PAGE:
Monday, November 9, 2009

We found the Road Less Traveled!

Headed south on Saturday we left the main highway in Columbus, Ga. First, we visited Providence Canyon State Park. Then the two lane road then ended at the water and Florence Marina State Park. There we started driving south on Hwy. 39, a crooked black line on our state map.
Hwy. 39 is bordered by miles and miles of cotton fields, all white and ready for picking. Mike pointed out the water was to our right, through the trees. "If we watch we might see a road so we can jog over and look." He saw a battered sign for a Corps of Engineering site – Rood Landing. He turned sharply and almost immediately we left pavement and hit a dirt road. Red clay, one lane road in the middle of nowhere. After a little while, when we thought about turning around, we realized we couldn't as there were no side roads or wide spots. So we kept going forward. After a couple miles we hit pavement and signs saying we were at Rood Landing.
About a dozen trucks with empty boat trailers filled the boat ramp parking lot. The line of camping spots right next to the river only held a couple tents. A slight turn to the right and we saw picnic tables along the lazy river waiting for us. Spanish moss hung heavy and fall colors reflected in the dark, still water. We were the only people in that area.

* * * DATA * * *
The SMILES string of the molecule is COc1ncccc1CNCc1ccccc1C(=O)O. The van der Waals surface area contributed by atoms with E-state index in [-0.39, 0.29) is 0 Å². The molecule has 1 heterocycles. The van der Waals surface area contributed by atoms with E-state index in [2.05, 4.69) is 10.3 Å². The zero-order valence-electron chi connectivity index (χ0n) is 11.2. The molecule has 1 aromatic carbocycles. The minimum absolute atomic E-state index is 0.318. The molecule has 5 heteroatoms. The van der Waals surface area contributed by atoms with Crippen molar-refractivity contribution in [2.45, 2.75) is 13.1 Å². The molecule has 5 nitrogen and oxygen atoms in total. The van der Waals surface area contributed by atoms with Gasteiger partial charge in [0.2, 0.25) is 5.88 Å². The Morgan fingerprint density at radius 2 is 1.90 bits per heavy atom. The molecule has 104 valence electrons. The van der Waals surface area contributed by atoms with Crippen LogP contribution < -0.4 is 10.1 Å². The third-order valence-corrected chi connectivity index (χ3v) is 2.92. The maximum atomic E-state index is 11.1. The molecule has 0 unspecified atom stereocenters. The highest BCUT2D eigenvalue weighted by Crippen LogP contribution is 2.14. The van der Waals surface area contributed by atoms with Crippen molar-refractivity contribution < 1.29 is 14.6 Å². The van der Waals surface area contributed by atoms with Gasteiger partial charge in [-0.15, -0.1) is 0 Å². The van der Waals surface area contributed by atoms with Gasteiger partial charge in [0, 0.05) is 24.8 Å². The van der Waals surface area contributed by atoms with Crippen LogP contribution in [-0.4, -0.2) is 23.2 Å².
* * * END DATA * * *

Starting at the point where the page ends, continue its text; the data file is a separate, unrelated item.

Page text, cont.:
There's all that talk about "the road less traveled" and it sounds good, but I learned a couple things about it Saturday.
-You have to intentionally leave the road more traveled. It might happen by accident, but then you're too panicked to explore.
-You have to be willing to look. It will not jump up in your lap and beg to go home with you.
-You have to know your surroundings and be ready to react. Mike knew where the water was and went that direction when given a chance..
-You can't let the no turnaround thing freak you out.
In all reality, we took a couple hours detour off the main highway. South of the lake we got back on the main road with everyone else headed to Panama City. Even in the midst of all those cotton fields, we were on good paved road, the dirt road had been recently graded, and the park was taken care of (even had toilet paper in the pit toilets.) So our adventure was minor on the scale of adventures.
But sitting on the riverbank watching the fish jump and butterflies dance, all framed by curtains of moss, Mike and I felt like we'd found a treasure. And that's good enough for me.

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